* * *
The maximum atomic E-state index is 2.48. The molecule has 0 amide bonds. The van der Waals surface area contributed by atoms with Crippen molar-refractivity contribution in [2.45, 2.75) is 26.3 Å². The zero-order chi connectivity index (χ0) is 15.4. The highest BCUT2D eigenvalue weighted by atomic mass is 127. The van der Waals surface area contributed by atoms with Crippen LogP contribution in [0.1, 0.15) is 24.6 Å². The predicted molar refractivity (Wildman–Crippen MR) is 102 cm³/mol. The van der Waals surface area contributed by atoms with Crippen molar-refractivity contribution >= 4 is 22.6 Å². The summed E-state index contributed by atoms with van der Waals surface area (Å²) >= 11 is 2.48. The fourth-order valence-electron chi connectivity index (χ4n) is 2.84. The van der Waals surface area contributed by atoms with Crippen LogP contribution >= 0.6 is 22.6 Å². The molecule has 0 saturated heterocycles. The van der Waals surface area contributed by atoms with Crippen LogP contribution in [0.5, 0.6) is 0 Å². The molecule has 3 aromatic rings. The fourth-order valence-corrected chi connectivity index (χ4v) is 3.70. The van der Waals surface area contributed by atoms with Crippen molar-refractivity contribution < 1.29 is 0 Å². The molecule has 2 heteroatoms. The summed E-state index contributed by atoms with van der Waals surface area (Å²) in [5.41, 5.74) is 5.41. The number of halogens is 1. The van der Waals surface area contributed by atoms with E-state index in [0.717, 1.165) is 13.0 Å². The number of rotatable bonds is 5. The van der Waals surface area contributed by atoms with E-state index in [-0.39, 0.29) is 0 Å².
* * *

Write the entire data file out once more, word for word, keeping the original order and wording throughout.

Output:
The maximum atomic E-state index is 2.48. The molecule has 0 amide bonds. The van der Waals surface area contributed by atoms with Crippen molar-refractivity contribution in [2.45, 2.75) is 26.3 Å². The zero-order chi connectivity index (χ0) is 15.4. The highest BCUT2D eigenvalue weighted by atomic mass is 127. The van der Waals surface area contributed by atoms with Crippen LogP contribution in [0.1, 0.15) is 24.6 Å². The predicted molar refractivity (Wildman–Crippen MR) is 102 cm³/mol. The van der Waals surface area contributed by atoms with Crippen molar-refractivity contribution >= 4 is 22.6 Å². The summed E-state index contributed by atoms with van der Waals surface area (Å²) >= 11 is 2.48. The fourth-order valence-electron chi connectivity index (χ4n) is 2.84. The van der Waals surface area contributed by atoms with Crippen LogP contribution >= 0.6 is 22.6 Å². The molecule has 0 saturated heterocycles. The van der Waals surface area contributed by atoms with Crippen LogP contribution in [0.5, 0.6) is 0 Å². The molecule has 3 aromatic rings. The fourth-order valence-corrected chi connectivity index (χ4v) is 3.70. The van der Waals surface area contributed by atoms with Crippen molar-refractivity contribution < 1.29 is 0 Å². The molecule has 2 heteroatoms. The summed E-state index contributed by atoms with van der Waals surface area (Å²) in [5.41, 5.74) is 5.41. The number of halogens is 1. The van der Waals surface area contributed by atoms with E-state index in [0.717, 1.165) is 13.0 Å². The number of rotatable bonds is 5. The van der Waals surface area contributed by atoms with E-state index in [-0.39, 0.29) is 0 Å².